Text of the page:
• It would of course be a gross anachronism to call the flat-earth paradigm in geography mistaken. It is simply incommensurable with later paradigms: as is evident from the fact that, for example, problems of antipodean geography could not even be posed under it. Under the Magellanic paradigm, however, one of the problems posed, and solved in the negative, was that of whether New Zealand is a single land mass. That this problem was solved by Cook is, however, a vulgar error of whig historians, utterly discredited by recent historiography. Discovery of the Strait would have been impossible, or at least would not have been science, but for the presence of the Royal Society on board, in the person of Sir Joseph Banks. Much more research by my graduate students into the current sociology of the geographical profession will be needed, however, before it will be known whether, under present paradigms, the problem of the existence of Cook Strait remains solved, or has become unsolved again, or an un-problem.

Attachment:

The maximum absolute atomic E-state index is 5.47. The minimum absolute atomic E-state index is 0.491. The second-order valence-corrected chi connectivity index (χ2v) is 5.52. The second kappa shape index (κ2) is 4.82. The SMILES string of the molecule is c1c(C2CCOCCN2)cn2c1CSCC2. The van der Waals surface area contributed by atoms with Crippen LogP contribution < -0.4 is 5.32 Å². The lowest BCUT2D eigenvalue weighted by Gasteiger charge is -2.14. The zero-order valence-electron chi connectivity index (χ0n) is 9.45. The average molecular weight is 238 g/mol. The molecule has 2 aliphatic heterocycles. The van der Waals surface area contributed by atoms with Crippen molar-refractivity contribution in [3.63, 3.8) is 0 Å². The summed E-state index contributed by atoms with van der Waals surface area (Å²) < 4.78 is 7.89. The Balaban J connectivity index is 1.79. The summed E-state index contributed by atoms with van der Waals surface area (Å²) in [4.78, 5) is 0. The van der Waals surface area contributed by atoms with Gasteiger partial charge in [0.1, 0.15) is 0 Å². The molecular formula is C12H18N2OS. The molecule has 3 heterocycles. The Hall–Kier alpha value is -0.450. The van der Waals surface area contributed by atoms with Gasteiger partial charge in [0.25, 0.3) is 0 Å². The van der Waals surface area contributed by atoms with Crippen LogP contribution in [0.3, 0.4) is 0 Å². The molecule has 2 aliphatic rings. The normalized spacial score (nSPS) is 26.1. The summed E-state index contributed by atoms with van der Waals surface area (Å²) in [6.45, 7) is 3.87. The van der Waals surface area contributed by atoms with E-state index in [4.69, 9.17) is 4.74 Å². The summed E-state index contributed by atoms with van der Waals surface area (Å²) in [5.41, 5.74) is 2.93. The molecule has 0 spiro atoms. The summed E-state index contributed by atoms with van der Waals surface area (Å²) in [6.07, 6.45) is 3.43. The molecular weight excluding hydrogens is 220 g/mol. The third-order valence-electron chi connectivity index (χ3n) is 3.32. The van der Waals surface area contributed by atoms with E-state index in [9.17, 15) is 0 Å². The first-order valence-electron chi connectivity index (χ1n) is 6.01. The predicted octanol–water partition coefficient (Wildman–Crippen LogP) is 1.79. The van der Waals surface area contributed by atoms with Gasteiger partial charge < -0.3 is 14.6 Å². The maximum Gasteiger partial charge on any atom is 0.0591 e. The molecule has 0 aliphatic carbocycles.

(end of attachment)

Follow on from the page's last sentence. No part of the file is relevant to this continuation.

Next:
Feyerabend:
  • Long before the constipated and boneheaded Cook, whose knowledge of the optics of his telescopes was minimal, rationally imposed, by means of tricks, jokes, and non-sequiturs, the myth of Cook Strait on the `educated' world, Maori scientists not only `knew' of the existence of the Strait but often crossed it by turning themselves into birds. Now, however, not only this ability but the very knowledge of the `existence' of the Strait has been lost forever. This is owing to the malignant influence exercised on education by authoritarian scientists and philosophers, especially the LSE critical rationalists, who have not accepted my criticisms and should be sacked. "No doubt this financial criticism of ideas will be more effective than [...] intellectual criticism and it should be used". (Boston Studies in the Philosophy of Science, Vol. LVIII, 1978, p. 144).

Skipjack
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Post by Skipjack »

Awesome thread tomclarke!
The last post made me ROFL!

303
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Post by 303 »

GITThruster
Theology is often capable of deriving truth. Science never is. Science is the pursuit of fact, not truth. These are entirely different pursuits, hence the difference in focus I already noted. In short, science can't ever tell you that you should love your neighbor which is a matter of truth. Theology can't ever tell you why the sky is blue, which is a matter of fact.
And if your neighbour is a child rapist, or wife beater, or leader of the local racial supremacy group? I'm not certain i recognise this 'truth'.

tomclarke
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Post by tomclarke »

303 wrote:GITThruster